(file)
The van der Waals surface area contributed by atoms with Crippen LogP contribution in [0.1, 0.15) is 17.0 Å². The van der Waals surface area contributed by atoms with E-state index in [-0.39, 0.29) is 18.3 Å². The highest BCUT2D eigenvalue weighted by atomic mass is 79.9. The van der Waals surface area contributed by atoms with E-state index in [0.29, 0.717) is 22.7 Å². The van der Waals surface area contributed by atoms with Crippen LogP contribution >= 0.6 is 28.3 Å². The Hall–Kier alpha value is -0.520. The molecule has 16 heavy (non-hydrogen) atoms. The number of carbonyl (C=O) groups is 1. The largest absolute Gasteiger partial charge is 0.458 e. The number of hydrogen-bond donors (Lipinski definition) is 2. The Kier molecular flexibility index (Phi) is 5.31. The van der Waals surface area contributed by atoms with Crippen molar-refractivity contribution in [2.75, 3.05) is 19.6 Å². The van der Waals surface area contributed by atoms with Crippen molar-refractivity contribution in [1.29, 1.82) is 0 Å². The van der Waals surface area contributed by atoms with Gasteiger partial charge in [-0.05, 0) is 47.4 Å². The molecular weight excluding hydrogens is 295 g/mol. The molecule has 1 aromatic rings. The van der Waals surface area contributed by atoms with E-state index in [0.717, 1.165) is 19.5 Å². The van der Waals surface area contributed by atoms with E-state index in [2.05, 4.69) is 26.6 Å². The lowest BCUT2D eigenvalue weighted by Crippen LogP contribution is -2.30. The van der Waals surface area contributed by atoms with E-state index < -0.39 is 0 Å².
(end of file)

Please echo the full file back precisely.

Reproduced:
The van der Waals surface area contributed by atoms with Crippen LogP contribution in [0.1, 0.15) is 17.0 Å². The van der Waals surface area contributed by atoms with E-state index in [-0.39, 0.29) is 18.3 Å². The highest BCUT2D eigenvalue weighted by atomic mass is 79.9. The van der Waals surface area contributed by atoms with E-state index in [0.29, 0.717) is 22.7 Å². The van der Waals surface area contributed by atoms with Crippen LogP contribution >= 0.6 is 28.3 Å². The Hall–Kier alpha value is -0.520. The molecule has 16 heavy (non-hydrogen) atoms. The number of carbonyl (C=O) groups is 1. The largest absolute Gasteiger partial charge is 0.458 e. The number of hydrogen-bond donors (Lipinski definition) is 2. The Kier molecular flexibility index (Phi) is 5.31. The van der Waals surface area contributed by atoms with Crippen molar-refractivity contribution in [2.75, 3.05) is 19.6 Å². The van der Waals surface area contributed by atoms with Crippen molar-refractivity contribution in [1.29, 1.82) is 0 Å². The van der Waals surface area contributed by atoms with Gasteiger partial charge in [-0.05, 0) is 47.4 Å². The molecular weight excluding hydrogens is 295 g/mol. The molecule has 1 aromatic rings. The van der Waals surface area contributed by atoms with E-state index in [0.717, 1.165) is 19.5 Å². The van der Waals surface area contributed by atoms with E-state index in [2.05, 4.69) is 26.6 Å². The lowest BCUT2D eigenvalue weighted by Crippen LogP contribution is -2.30. The van der Waals surface area contributed by atoms with E-state index < -0.39 is 0 Å².